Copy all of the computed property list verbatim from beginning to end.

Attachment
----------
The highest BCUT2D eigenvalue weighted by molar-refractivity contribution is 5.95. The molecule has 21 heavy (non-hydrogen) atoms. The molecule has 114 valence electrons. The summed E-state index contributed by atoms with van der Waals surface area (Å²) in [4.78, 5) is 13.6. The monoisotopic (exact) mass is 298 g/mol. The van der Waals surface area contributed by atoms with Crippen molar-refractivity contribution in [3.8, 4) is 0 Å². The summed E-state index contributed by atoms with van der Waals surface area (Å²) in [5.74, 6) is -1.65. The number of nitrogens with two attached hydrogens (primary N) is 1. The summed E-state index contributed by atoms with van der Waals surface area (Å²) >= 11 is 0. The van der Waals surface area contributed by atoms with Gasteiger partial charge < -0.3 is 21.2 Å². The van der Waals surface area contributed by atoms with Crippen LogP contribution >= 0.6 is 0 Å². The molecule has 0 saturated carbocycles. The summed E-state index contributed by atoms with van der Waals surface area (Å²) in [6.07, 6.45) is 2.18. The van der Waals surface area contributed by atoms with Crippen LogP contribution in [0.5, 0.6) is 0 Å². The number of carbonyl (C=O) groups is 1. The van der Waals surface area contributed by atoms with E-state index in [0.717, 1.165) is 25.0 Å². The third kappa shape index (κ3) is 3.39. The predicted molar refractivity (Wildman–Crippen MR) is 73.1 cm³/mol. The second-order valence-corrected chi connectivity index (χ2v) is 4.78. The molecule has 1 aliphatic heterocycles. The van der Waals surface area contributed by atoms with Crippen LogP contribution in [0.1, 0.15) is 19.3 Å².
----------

The highest BCUT2D eigenvalue weighted by molar-refractivity contribution is 5.95. The molecule has 21 heavy (non-hydrogen) atoms. The molecule has 114 valence electrons. The summed E-state index contributed by atoms with van der Waals surface area (Å²) in [4.78, 5) is 13.6. The monoisotopic (exact) mass is 298 g/mol. The van der Waals surface area contributed by atoms with Crippen molar-refractivity contribution in [3.8, 4) is 0 Å². The summed E-state index contributed by atoms with van der Waals surface area (Å²) in [5.74, 6) is -1.65. The number of nitrogens with two attached hydrogens (primary N) is 1. The summed E-state index contributed by atoms with van der Waals surface area (Å²) >= 11 is 0. The van der Waals surface area contributed by atoms with Gasteiger partial charge < -0.3 is 21.2 Å². The van der Waals surface area contributed by atoms with Crippen LogP contribution >= 0.6 is 0 Å². The molecule has 0 saturated carbocycles. The summed E-state index contributed by atoms with van der Waals surface area (Å²) in [6.07, 6.45) is 2.18. The van der Waals surface area contributed by atoms with Crippen LogP contribution in [0.5, 0.6) is 0 Å². The number of carbonyl (C=O) groups is 1. The van der Waals surface area contributed by atoms with E-state index in [0.717, 1.165) is 25.0 Å². The third kappa shape index (κ3) is 3.39. The predicted molar refractivity (Wildman–Crippen MR) is 73.1 cm³/mol. The second-order valence-corrected chi connectivity index (χ2v) is 4.78. The molecule has 1 aliphatic heterocycles. The van der Waals surface area contributed by atoms with Crippen LogP contribution in [0.1, 0.15) is 19.3 Å².